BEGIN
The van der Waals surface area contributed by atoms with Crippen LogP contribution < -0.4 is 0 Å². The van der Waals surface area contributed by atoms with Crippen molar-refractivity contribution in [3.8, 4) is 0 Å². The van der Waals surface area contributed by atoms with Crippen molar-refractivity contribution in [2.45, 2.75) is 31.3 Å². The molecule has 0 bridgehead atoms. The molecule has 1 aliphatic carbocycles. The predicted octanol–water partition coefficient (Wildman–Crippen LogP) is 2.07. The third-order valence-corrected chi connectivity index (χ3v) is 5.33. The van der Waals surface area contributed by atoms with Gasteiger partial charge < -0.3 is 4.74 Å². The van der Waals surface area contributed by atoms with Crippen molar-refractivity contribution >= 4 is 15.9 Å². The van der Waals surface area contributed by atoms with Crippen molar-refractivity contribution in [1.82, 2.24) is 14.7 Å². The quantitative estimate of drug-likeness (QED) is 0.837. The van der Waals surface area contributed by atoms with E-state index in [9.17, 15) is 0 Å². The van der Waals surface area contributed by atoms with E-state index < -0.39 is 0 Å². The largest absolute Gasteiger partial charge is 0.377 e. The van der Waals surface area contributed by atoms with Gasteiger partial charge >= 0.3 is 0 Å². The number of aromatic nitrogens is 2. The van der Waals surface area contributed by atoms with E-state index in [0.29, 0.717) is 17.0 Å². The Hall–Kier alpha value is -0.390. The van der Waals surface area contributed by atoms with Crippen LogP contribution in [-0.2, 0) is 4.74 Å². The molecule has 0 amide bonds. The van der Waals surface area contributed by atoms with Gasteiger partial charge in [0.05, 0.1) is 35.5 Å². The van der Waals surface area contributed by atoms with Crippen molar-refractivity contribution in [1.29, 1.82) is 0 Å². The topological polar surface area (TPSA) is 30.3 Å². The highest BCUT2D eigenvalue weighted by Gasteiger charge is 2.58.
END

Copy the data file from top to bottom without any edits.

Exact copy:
The van der Waals surface area contributed by atoms with Crippen LogP contribution < -0.4 is 0 Å². The van der Waals surface area contributed by atoms with Crippen molar-refractivity contribution in [3.8, 4) is 0 Å². The van der Waals surface area contributed by atoms with Crippen molar-refractivity contribution in [2.45, 2.75) is 31.3 Å². The molecule has 0 bridgehead atoms. The molecule has 1 aliphatic carbocycles. The predicted octanol–water partition coefficient (Wildman–Crippen LogP) is 2.07. The third-order valence-corrected chi connectivity index (χ3v) is 5.33. The van der Waals surface area contributed by atoms with Gasteiger partial charge < -0.3 is 4.74 Å². The van der Waals surface area contributed by atoms with Crippen molar-refractivity contribution >= 4 is 15.9 Å². The van der Waals surface area contributed by atoms with Crippen molar-refractivity contribution in [1.82, 2.24) is 14.7 Å². The quantitative estimate of drug-likeness (QED) is 0.837. The van der Waals surface area contributed by atoms with E-state index in [9.17, 15) is 0 Å². The van der Waals surface area contributed by atoms with E-state index < -0.39 is 0 Å². The largest absolute Gasteiger partial charge is 0.377 e. The van der Waals surface area contributed by atoms with Gasteiger partial charge >= 0.3 is 0 Å². The number of aromatic nitrogens is 2. The van der Waals surface area contributed by atoms with E-state index in [0.29, 0.717) is 17.0 Å². The Hall–Kier alpha value is -0.390. The van der Waals surface area contributed by atoms with Crippen LogP contribution in [-0.2, 0) is 4.74 Å². The molecule has 0 amide bonds. The van der Waals surface area contributed by atoms with Gasteiger partial charge in [0.05, 0.1) is 35.5 Å². The van der Waals surface area contributed by atoms with Crippen molar-refractivity contribution in [1.29, 1.82) is 0 Å². The topological polar surface area (TPSA) is 30.3 Å². The highest BCUT2D eigenvalue weighted by Gasteiger charge is 2.58.